Let’s have some fun.
I call this game “Now You See It, Now You See It Again.”
When buying a car you sign a lot of papers – A LOT. When you are done signing, the salesman takes the stack of documents into the back office to make copies and brings your documents back all folded up nice and tidy placed in a fancy envelope ready for you to walk out to your brand new shiny car. You're relieved to never have to see them again. (Probably the documents and the salesperson.)
Well, guess what? I have never, NEVER, had a client come to me with all of the documents they signed when they bought the car. Why? Because the dealer didn’t give them all back, that’s why. Because the dealer doesn’t want you to later realize you signed a document that took away your rights, that's why. This is the “Now I See It, Now I Don’t” game. It's no fun.
Let's reinvent the game. It's fun! Share this game with all your friends and family. They’ll like it, too. Here’s how it goes. The next time you buy a car, take a pen (choose your favorite color), and as you are signing each page mark a sequential number on the bottom corner of each one. You know, 1-2-3-4-5…. Even mark the pages that you are shown but aren’t asked to sign. Then take a picture of the look on the dealer’s face. Post it on Facebook. Share the link with me so I can enjoy your moment, too.
But, the game isn’t over yet. Keep your camera handy. When the salesperson comes back with your documents folded up nice and tight in that fancy envelope, pull them all out with a twinkle in your eye and make sure you have all the pages. Oooops! Some are missing! And now come all the excuses. Blah blah blah. Whatever, whatever. Politely and firmly ask for the missing documents. Don’t leave until you have them. Then, walk out knowing you have won the game “Now I See It, Now I See It Again.” Streamers float down from the sky. If you're feeling generous, leave the pen with the dealer as a consolation prize.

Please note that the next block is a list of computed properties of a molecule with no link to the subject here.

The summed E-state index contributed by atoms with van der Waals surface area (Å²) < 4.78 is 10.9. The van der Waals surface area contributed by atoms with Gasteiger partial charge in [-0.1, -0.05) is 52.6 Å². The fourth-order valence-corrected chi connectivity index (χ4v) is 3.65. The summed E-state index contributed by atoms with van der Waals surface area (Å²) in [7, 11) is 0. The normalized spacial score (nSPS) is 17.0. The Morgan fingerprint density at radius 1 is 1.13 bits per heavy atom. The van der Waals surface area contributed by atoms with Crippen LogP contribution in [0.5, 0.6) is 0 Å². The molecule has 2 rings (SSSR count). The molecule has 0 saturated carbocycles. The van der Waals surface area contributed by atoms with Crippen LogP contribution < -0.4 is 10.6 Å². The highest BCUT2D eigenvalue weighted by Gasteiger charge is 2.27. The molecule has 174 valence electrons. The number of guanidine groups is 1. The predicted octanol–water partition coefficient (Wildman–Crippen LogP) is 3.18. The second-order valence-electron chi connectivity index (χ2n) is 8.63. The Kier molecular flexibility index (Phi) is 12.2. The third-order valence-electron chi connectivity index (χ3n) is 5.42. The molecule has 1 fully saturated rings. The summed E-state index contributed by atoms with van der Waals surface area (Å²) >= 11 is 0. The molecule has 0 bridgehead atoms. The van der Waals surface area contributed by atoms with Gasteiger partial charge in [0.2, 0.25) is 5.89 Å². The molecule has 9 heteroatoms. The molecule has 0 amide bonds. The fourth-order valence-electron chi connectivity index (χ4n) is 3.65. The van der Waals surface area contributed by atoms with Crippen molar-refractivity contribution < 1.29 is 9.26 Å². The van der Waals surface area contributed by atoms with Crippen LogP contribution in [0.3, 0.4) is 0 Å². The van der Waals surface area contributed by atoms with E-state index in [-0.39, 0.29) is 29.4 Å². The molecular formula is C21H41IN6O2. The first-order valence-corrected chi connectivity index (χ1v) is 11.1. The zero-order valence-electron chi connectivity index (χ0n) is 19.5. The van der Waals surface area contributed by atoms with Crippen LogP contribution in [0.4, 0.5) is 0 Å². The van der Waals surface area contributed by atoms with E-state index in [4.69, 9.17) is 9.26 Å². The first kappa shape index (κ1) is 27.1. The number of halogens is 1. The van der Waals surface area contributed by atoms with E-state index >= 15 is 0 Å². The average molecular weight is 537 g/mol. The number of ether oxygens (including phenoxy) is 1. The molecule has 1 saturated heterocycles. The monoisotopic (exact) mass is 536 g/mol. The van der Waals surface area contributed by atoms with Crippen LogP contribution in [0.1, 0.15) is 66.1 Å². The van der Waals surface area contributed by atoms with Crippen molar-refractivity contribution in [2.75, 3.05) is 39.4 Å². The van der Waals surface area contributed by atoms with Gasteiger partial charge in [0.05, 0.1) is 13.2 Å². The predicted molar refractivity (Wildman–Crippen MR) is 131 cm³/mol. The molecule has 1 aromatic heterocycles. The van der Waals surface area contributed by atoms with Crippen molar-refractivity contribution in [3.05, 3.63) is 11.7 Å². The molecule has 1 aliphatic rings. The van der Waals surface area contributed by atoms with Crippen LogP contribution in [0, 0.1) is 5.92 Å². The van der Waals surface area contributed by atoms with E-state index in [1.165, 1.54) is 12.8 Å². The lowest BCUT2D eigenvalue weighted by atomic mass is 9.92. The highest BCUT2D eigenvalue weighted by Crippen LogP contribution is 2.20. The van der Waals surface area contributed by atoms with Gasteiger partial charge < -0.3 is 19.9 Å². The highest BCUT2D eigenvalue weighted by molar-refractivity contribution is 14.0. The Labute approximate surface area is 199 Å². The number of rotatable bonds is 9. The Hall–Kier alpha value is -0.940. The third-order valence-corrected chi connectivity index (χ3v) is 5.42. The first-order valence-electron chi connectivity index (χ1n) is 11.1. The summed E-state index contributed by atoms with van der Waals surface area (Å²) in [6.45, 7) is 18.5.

True story. I was recently at a dealership helping a friend. He signed one document, ONE. I asked for a copy of the signed document and got the “yeah, sure” standard response. We wrapped up with the sales gal and I asked again for a copy of the signed document. “Oh yeah, I’ll get that for you.” We waited 15 minutes and when she walked by pretending not to notice us, I asked again. After a few minutes, she brought out a copy of the document, but – surprise – it wasn’t a copy of the signed document. She simply gave me a copy of the empty form. (What is it about "I want a copy of the signed document" that you don't understand, lady?)
I again asked for a copy of the signed document. I'm stubborn that way. She wasn’t happy and gave me that confused look. (Snap that picture now.) I stood my ground. Ten minutes later she brought out the original signed document. I wonder if they kept a copy?
Don’t underestimate the game. More often than not when I receive a dealer’s documents through discovery, there are several more documents in the dealer’s file than in the client’s file. And the client can’t remember having signed them or even seeing them. They are usually disclaimers or disclosures related to the exact same issue the client came to see me about in the first place. Sometimes those documents are even forged.
Remember your pen. Pick a cool color. Give one to a friend and share this post with them. They'll think you're kind of nuts and cool at the same time.
Alicia L. Hinton, Esq.
Where troubles melt like lemon drops.
Law Office of A.L. Hinton